Thomas Bilney was born around 1495 near Norwich, and he might be called the father of the Reformation. While at Trinity Hall, Cambridge reading canon law, he became very depressed, and thought that taking advice from priests would cure him. He was advised to fast, do prolonged vigils, go to mass, pay indulgences (paying the Church money to reduce the penalty for sins committed), but none of these worked. One day he heard that someone was selling Erasmus’s New Testament, that was translated from the original Greek into Latin, and he thought about buying it but was afraid because it was banned. He eventually got up enough courage to visit the house where it was being sold, and he bought a copy. He hoped that these words of God would bring him some relief from his torment. The verse that converted him was 1 Timothy 1:15 ‘Here is a trustworthy saying that deserves full acceptance: Christ Jesus came into the world to save sinners-- of whom I am the worst.’
Bilney would invite his friends to read the precious new book with him and many were touched. At this point William Tyndale arrived in Cambridge from Oxford and John Fryth became ‘born again’ and the three of them would meet together. These three young scholars set to work with a passion. They met to discuss and formulate this nascent Protestant theology. Oh, to have been there to listen to these amazing men! Bilney was the leader of the group in Cambridge and over time others joined him, who could have included, Robert Barnes, Hugh Latimer and Thomas Cranmer, who were in Cambridge at the time.
They declared that neither absolution by priests or any other religious rite could give remission of sins; that the assurance of pardon is obtained by faith alone; and that faith purifies the heart. They then told everyone they could the saying of Christ that so offended the monks: Repent and be converted!
Bilney, who longed for an outpouring of the Holy Spirit, shut himself up in his room, fell on his knees, and called upon God to come to the assistance of his church. Then rising up, he exclaimed, as if prophesying: ‘A new time is beginning. The Christian assembly is about to be renewed...... Someone is coming to us, I see him, I hear him, it is Jesus Christ...... He is the King, and it is He who will call the true ministers to be commissioned to evangelise his people.’Tyndale, full of the same hopes as Bilney, left Cambridge in 1519. Therefore, the English Reformation began independently of those of Luther and Zwingle; deriving its origin from God alone.
Through the work of Bilney several influential men in Cambridge came to know Jesus. The most important of these was Hugh Latimer, the future Bishop of Gloucester and Worcester. Latimer was a priest known for his ardent fanaticism. Bilney watched him for some time and was impressed with his passion, even though it was misplaced. He had a great gift for discerning character which enabled him to recognise error, and to select the best method for combating it. Bilney prayed and made a plan to get close to Latimer. This was on the face of it quite a job as Latimer would not have anything to do with an evangelical. He went to the college where Latimer lived. ‘For the love of God,’ he said to him, ‘please hear my confession.’What an inspired strategy! Latimer was only too happy to hear Bilney’s confession as he saw this as a chance of persuading him to turn back to the Church, and if Bilney turned back, everyone else in Cambridge would. Bilney told Latimer all about the pain he had experienced before his salvation and he explained what happened to him on reading the New Testament. Bilney’s words were simple, but they cut into Latimer. Latimer said later, ‘I learned more by this confession, than by much reading and in many years before ......I now tasted the word of God and forsook the doctors of the school and all their fooleries.’ Latimer was horrified at the war he had been waging against God; he wept profusely with Bilney consoling him.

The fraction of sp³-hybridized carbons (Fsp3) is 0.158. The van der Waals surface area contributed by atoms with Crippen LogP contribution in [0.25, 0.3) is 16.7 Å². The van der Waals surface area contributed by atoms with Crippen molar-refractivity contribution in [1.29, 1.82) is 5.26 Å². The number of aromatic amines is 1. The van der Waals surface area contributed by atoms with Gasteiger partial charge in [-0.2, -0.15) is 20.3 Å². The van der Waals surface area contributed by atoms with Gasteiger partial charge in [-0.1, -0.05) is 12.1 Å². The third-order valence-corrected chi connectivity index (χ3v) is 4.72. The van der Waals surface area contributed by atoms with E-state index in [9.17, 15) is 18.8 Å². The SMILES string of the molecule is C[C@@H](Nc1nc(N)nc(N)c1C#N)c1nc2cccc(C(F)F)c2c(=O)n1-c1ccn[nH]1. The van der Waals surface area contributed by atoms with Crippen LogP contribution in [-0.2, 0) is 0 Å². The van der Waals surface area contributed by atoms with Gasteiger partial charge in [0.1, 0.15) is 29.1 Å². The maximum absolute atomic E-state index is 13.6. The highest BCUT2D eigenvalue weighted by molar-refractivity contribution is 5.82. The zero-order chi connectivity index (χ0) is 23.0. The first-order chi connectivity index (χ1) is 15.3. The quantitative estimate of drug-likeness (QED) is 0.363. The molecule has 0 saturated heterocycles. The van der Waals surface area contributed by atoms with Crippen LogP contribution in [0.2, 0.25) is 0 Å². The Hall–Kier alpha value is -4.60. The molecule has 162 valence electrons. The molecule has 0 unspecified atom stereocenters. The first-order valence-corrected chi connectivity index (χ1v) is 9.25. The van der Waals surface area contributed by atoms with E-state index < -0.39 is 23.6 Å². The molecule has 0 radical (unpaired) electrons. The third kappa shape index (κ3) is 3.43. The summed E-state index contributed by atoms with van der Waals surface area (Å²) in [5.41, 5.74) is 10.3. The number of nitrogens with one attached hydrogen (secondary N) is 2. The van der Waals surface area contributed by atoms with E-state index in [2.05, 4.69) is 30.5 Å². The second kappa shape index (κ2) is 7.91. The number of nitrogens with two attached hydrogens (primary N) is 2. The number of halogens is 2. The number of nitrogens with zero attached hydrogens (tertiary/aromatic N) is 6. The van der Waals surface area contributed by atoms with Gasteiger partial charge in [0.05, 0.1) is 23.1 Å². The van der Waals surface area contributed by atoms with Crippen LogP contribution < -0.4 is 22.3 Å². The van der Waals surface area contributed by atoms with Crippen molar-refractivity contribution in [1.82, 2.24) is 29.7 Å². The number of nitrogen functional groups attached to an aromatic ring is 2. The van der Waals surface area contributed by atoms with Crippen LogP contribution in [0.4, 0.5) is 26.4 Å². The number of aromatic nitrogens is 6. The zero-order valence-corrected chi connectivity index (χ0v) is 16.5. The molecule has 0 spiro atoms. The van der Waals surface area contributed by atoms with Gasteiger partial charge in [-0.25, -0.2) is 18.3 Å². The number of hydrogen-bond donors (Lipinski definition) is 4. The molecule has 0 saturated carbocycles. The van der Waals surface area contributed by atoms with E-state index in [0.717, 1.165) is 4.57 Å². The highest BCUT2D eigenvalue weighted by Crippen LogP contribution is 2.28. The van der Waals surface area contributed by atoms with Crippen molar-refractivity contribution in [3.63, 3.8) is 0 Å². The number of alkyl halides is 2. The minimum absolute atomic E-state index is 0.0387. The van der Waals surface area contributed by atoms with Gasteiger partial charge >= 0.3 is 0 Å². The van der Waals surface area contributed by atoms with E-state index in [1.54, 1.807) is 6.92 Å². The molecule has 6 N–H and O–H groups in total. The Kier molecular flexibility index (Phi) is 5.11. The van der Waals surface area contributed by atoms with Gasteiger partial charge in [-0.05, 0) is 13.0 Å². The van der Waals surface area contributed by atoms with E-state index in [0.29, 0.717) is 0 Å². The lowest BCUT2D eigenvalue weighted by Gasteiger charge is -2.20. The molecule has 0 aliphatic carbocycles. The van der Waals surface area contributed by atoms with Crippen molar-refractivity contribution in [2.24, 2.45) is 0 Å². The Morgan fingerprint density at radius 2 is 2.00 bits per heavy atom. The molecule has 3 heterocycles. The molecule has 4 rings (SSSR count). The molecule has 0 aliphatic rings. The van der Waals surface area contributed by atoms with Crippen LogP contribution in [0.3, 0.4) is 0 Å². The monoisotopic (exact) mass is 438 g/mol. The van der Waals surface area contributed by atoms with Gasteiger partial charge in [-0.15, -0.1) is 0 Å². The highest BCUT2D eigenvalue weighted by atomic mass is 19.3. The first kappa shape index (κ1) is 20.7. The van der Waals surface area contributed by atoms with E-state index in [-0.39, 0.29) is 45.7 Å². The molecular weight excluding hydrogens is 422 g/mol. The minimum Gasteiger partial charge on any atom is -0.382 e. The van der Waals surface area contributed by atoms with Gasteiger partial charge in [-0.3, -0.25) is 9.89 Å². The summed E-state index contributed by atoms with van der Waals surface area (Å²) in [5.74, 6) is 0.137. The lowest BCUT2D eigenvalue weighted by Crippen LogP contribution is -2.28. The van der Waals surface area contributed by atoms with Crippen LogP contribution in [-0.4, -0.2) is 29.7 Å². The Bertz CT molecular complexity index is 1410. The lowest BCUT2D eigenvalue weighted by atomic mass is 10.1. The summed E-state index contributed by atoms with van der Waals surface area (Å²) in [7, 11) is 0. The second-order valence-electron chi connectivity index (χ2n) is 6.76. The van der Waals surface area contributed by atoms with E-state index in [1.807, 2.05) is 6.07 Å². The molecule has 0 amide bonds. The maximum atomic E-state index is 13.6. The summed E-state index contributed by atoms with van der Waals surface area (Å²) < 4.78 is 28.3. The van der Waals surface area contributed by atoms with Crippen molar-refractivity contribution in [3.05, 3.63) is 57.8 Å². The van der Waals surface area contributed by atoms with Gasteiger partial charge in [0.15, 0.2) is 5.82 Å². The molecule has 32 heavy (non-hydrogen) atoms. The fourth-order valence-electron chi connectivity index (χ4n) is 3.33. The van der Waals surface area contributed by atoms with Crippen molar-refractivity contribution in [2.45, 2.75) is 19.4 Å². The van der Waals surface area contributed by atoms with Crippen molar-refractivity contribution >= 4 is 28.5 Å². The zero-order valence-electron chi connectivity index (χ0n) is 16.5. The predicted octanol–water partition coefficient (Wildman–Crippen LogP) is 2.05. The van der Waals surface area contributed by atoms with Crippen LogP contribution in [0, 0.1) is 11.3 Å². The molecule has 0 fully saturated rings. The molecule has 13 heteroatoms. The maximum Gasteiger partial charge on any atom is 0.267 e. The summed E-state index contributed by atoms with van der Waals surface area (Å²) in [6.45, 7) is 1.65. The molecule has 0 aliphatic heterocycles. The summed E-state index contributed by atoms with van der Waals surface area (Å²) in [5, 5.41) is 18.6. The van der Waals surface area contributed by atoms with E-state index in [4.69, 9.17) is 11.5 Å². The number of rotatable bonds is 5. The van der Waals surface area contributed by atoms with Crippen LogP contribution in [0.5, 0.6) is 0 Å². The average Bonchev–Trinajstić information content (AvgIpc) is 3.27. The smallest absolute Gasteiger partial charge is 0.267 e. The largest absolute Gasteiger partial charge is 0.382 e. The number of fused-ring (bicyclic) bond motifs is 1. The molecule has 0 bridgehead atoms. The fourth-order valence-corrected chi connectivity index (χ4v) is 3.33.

The conversion of Latimer was not lost on the University; many young men came to hear Bilney preach. He would spend much of his time in prayer and reading the Word. His body was weak; he kept a strict diet, normally only having one meal a day, and he would sleep just four hours a day. He and Latimer would spend a lot of time visiting the mad houses, the jails and the leper hospitals.
Another person whom Bilney targeted was the influential Dr Robert Barnes. He spent a lot of time in prayer and after many conversations with Barnes, Holy Spirit did His work and Barnes was converted. Notice how Bilney targeted people of influence; understanding that it would ease the spreading of the Gospel. Something we should do today.
In 1525 Bilney obtained a licence to preach throughout the diocese of Ely. He denounced saint and relic veneration, together with pilgrimages to Walsingham and Canterbury, and refused to accept the mediation of the saints. The diocesan authorities raised no objection, because, despite his reforming ideas, he was perfectly orthodox on the power of the Pope, the sacrifice of the Mass, the doctrine of transubstantiation and the authority of the church.
In 1526 Bilney was called to London and ordered not to preach Martin Luther’s doctrines. In 1527 Bilney, with his friend Thomas Arthur, preached powerfully around the country. In Ipswich he maddened the monks so much that twice, two of them pulled him out of the pulpit at St George’s. He was arrested and taken to London. Arthur continued to preach the same message and was also arrested; ending up with Bilney in the same dungeon. They were brought before Cardinal Wolsey in the chapter house at Westminster and they were told to abjure or die.